July 25, 2020 2:44:24 pm
Tropical Storm Hanna was expected to make landfall over the weekend, threatening to bring heavy rain, rough waters and strong winds to the Gulf Coast, all while another tropical storm continued to approach the Caribbean.
Hanna was located about 360 miles (575 kilometers) east, southeast of Corpus Christi, Texas, the National Hurricane Center said in its 1 am CDT advisory. It had maximum sustained winds around 40 mph (65 kph) and was moving west, northwest at 7 mph (11 kph).
It was expected to make landfall along the southern coast of Texas on Saturday, forecasters said. A tropical storm warning was in effect from the mouth of the Rio Grande to San Luis Pass, Texas, and a tropical storm watch was in effect from San Luis Pass to High Island, Texas.
Hanna was expected to bring 3 to 5 inches (8 to 13 centimeters) of rain and coastal swells that “are likely to cause life-threatening surf and rip current conditions”, the advisory stated. Isolated rain totals of 10 inches (25 centimeters) were possible from Louisiana to south Texas, and inland into the Mexican states of Coahuila, Nuevo Leon, and northern Tamaulipas.
Hanna broke the record as the earliest eighth Atlantic named storm, according to Colorado State University hurricane researcher Phil Klotzbach. The previous record was Harvey on Aug. 3, 2005, Klotzbach tweeted.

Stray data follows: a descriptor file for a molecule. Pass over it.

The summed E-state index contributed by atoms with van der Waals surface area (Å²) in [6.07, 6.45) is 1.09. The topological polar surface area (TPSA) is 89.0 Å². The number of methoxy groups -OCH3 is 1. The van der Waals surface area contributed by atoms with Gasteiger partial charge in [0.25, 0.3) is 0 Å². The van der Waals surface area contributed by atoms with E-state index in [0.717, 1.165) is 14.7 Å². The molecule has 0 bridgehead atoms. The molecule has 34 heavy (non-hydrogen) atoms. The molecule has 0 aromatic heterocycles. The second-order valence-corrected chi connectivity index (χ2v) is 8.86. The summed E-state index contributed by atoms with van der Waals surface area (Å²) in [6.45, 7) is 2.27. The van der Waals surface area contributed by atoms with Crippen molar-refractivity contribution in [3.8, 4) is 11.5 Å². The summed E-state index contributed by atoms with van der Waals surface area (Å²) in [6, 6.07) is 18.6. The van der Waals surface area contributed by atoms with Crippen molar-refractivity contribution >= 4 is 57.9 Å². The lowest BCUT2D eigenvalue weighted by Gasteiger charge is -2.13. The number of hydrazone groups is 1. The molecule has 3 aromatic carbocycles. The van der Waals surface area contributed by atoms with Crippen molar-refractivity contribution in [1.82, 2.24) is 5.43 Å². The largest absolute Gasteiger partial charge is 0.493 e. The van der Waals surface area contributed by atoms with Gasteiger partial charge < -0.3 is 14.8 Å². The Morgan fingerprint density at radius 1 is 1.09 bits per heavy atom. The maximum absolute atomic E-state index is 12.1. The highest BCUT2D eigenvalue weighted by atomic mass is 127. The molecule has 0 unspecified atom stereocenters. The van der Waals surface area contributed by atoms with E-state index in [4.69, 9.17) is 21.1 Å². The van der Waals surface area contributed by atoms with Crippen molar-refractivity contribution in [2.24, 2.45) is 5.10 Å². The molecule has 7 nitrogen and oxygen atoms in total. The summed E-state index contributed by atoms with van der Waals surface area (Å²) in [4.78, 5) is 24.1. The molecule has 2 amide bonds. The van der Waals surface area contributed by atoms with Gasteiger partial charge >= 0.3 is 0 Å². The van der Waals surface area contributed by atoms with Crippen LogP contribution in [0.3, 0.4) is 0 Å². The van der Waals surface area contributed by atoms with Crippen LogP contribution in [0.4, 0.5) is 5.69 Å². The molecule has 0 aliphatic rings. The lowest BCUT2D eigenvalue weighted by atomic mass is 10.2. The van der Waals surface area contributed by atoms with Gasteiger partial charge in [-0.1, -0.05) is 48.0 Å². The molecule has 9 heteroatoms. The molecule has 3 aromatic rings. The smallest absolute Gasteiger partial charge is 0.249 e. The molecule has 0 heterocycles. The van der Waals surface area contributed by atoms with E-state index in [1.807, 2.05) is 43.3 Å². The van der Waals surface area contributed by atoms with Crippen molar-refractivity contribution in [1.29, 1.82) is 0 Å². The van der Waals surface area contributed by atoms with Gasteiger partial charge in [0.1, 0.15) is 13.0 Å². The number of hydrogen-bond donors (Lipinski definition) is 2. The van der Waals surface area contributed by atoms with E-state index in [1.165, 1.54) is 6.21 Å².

Tropical Storm Gonzalo was also the earliest Atlantic named storm for its place in the alphabet. The previous record was held by Tropical Storm Gert, which formed on July 24, 2005. So far this year, Cristobal, Danielle, Edouard and Fay also set records for being the earliest named Atlantic storm for their alphabetic order.
Gonzalo was moving 14 mph (22 kph) with maximum sustained winds of 60 mph (95 kph), according to the National Hurricane Center’s advisory early Friday. It was located about 685 miles (1,105 kilometers) east of the southern Windward Islands.
The Hurricane Center said that those in the Windward Islands should monitor the storm as it is expected to approach the islands late Friday and Saturday. As some strengthening is forecast, there is still a chance that Gonzalo could become a hurricane, but the storm is expected to weaken as it moves into the Caribbean Sea.
A hurricane watch has been issued for Barbados and St. Vincent and the Grenadines. A tropical storm watch is in effect for Tobago and Grenada. Forecasters said Gonzalo could bring 2 to 5 inches (5 to 13 centimeters) of rain.
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